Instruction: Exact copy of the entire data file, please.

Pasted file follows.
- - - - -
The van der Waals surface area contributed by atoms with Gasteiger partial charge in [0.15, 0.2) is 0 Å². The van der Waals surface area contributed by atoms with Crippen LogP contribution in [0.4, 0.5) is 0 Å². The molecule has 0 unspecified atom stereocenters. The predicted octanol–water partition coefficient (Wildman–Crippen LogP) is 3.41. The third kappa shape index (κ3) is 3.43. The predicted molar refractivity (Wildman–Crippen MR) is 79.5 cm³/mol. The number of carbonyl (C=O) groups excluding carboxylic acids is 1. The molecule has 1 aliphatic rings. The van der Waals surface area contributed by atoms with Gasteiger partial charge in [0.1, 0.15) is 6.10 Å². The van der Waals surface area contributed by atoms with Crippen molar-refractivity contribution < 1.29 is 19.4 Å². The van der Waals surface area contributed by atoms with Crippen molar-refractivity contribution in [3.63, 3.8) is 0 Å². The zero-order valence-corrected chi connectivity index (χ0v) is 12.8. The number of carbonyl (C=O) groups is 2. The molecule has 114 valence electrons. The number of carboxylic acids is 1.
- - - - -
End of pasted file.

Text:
The van der Waals surface area contributed by atoms with Gasteiger partial charge in [0.15, 0.2) is 0 Å². The van der Waals surface area contributed by atoms with Crippen LogP contribution in [0.4, 0.5) is 0 Å². The molecule has 0 unspecified atom stereocenters. The predicted octanol–water partition coefficient (Wildman–Crippen LogP) is 3.41. The third kappa shape index (κ3) is 3.43. The predicted molar refractivity (Wildman–Crippen MR) is 79.5 cm³/mol. The number of carbonyl (C=O) groups excluding carboxylic acids is 1. The molecule has 1 aliphatic rings. The van der Waals surface area contributed by atoms with Gasteiger partial charge in [0.1, 0.15) is 6.10 Å². The van der Waals surface area contributed by atoms with Crippen molar-refractivity contribution < 1.29 is 19.4 Å². The van der Waals surface area contributed by atoms with Crippen molar-refractivity contribution in [3.63, 3.8) is 0 Å². The zero-order valence-corrected chi connectivity index (χ0v) is 12.8. The number of carbonyl (C=O) groups is 2. The molecule has 114 valence electrons. The number of carboxylic acids is 1.